Virtual reality (VR) and mixed reality (MR) is taking over the world, slowly dominating industries with attractive promises of modernising, streamlining and generally making work flows in a variety of industries more productive than ever. Next we have the Raymond Corporation taking on the technology to assist in the development of new and existing forklift operators.
The new VR Simulator allows users to enter a simulated warehouse environment and ultilise an exisitng, real forklift truck to sit in and interact with as they navigate the virtual warehouse. Simply, it’s a way to avoid risky first lessons with inexperienced forklift drivers who may accidentally crash into shelving or damage stock.
We’ve previously seen multi-user VR medical training at the recent CES 2018, Las Vegas.
The best part is that the forklift doesn’t have to be decommissioned in order to be used as a simulator; once the sPort is disconnected in can be put straight back into regular operation.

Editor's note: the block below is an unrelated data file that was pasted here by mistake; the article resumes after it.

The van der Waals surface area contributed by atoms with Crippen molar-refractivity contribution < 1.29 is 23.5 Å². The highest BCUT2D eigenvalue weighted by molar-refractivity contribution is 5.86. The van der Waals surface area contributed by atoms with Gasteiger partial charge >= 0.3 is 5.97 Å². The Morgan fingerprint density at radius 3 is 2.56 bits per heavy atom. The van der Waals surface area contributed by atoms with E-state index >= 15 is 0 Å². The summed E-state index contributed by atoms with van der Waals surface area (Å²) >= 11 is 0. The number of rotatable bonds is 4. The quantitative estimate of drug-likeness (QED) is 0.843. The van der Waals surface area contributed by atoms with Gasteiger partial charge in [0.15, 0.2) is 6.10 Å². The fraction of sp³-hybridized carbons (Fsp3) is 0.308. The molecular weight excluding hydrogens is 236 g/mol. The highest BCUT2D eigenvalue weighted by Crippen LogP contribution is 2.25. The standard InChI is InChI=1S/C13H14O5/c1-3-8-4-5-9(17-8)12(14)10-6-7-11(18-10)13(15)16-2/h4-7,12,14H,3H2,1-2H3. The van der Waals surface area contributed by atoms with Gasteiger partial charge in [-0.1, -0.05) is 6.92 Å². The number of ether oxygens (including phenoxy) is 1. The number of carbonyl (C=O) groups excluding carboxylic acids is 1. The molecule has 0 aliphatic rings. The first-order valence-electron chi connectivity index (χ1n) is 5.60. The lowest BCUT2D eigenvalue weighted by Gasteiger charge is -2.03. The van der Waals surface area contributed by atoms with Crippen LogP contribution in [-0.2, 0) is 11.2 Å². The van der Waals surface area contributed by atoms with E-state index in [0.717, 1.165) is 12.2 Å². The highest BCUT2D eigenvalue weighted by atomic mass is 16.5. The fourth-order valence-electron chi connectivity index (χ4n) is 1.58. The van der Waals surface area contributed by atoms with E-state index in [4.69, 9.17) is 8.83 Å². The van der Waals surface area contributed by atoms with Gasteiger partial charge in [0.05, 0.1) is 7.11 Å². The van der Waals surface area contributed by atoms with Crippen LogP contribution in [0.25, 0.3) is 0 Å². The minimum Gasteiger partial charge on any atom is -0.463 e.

Using VR to train new users in a variety of tasks is no new thing, but more industries taking on and modernising their methods with VR is a wonderful thing.
The simulator comes pre-loaded with a varriety of forklift lesson modules for manoeuvres, movement and pick ups. Each lesson will increase in complexity until the user is, hopefully, a fully capable forklift driver.
The simulator even provides feedback on what could be improved upon through in-game statistics and reports for each user.
“Raymond consistently strives to enable customers to be as productive and efficient as possible. By providing an enhanced simulator experience that allows the user to operate within a fully immersive virtual experience, the operator can have an extra layer of confidence before entering the actual warehouse floor,” said Dave Norton, vice president of corporate quality and customer care at Raymond. “With the Raymond Virtual Reality Simulator, our goal is to educate operators in a stable environment and provide a baseline to evaluate them in the future.”
Of course this also allows the company to screen potential future forklift drivers whom claim to have experience, as well as sharpen the skills of their existing workforce.
It sounds almost like gamification of training and learning, and that can only be a good thing which is sure to get workers a bit more enthusiastic about learning.
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